My husband has booked a trip for us to visit Iceland in December of this year to see the northern lights. How do we pack? What warm clothes do I need? Will there be northern lights to view? What do we do with the 8 hours of daylight to make the most of the trip?
"Will there be northern lights to view?" Look up "University of Alaska Fairbanks Aurora forecast" on Google and check the forecast daily while you're there. My experience in Alaska was that you have to make a considerable effort to see them, you're unlikely to just look up in the sky and randomly catch a glimpse. You need clear skies on a night with a forecast of high activity in your area. Then, bundle up in warm clothes, and find a location with relatively unobscured horizons and low ambient light. Look up in the sky and wait. Overall, your chances of seeing the lights are lower in Iceland and Scandinavia than in Alaska or Canada, mainly because the weather is more damp. Clouds are more likely to obscure the night sky.
As Tom mentioned, even paid tours can't guarantee that you'll experience the Northern Lights...too many weather-related dependencies. Still, here's a link with suggestions on tours...a tour will probably be your best bet in terms of seeing much with limited time. Plus, they'll know where to go in search of the Northern Lights. http://www.icelandtouristboard.com/index.php?mact=News,cntnt01,detail,0&cntnt01articleid=144&cntnt01origid=15&cntnt01returnid=58 Also, take a look at the packages/tours section on Icelandair's website. Even if you don't buy a tour through them, you should get a few good ideas on things to do/see/experience. Oh, and unless you're really into the spa thing, don't pay to visit the Blue Lagoon...you can walk right up to the lagoon and hang out around the decks/patio areas for free (good if you just want to see it). It's okay, but the natural beauty is why you're really there. Go to your library or local book store and get a guidebook on Iceland (Lonely Planet or other). BTW, Icelandair is a great airline...just flew with them again in September...it's a winner. As for winter attire, you'll have highs in the mid-30s and lows in the mid-20s. Not sure about fog when it's that chilly, but you could have rain for sure and maybe even some snow. You won't need to dress like Shackleton or Amundsen, but you'll need layers, a good coat, hat, gloves/mittens, and probably boots in order to be outside much. In summer, most days were partly cloudy/partly sunny. In early September, it was nasty outside...high 30s to 42 or so, rain, and strong winds.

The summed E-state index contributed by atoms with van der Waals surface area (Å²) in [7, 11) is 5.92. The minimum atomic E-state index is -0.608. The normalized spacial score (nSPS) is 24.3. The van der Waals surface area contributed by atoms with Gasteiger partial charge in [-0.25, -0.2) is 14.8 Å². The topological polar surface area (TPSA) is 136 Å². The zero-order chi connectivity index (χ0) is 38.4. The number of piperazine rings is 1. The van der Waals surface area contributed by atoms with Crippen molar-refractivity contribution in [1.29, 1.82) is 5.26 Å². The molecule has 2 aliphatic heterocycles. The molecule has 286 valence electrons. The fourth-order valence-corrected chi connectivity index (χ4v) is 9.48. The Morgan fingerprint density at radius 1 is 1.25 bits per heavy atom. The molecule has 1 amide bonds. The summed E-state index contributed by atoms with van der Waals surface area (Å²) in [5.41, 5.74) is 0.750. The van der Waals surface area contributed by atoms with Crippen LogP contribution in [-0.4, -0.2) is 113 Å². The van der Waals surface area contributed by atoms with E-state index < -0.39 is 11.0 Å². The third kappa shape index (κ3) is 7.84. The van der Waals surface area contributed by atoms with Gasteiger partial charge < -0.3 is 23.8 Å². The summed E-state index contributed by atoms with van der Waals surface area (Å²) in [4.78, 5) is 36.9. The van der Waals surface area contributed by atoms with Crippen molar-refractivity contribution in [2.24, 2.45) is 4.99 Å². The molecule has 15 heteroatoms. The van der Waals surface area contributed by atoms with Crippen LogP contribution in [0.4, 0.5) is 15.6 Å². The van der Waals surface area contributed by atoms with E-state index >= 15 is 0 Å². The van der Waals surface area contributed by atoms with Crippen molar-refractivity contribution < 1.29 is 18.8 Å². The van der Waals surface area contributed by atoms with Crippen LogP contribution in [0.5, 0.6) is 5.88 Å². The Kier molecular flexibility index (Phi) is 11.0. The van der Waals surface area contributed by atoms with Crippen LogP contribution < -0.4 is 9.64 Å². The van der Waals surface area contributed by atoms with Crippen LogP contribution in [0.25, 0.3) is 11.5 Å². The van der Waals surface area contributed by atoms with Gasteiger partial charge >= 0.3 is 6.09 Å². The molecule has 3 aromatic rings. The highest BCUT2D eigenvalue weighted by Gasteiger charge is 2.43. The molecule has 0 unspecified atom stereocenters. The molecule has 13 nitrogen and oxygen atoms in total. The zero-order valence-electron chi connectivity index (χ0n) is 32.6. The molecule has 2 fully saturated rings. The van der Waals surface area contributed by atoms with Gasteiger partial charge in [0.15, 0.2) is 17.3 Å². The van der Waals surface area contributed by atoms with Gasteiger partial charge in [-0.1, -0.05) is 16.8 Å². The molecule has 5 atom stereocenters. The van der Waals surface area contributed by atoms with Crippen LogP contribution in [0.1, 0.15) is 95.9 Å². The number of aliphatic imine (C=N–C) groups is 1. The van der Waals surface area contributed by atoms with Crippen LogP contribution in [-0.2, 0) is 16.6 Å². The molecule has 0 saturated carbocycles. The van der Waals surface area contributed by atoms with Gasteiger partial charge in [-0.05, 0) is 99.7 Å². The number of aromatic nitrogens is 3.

Thanks! Your info is very helpful. My husband has booked a tour that will take us to see the lights a second time if they are not visible on the first trip.
You mentioned to dress warmly. I lived in Germany for many years and also ski. How cold should I expect it to be?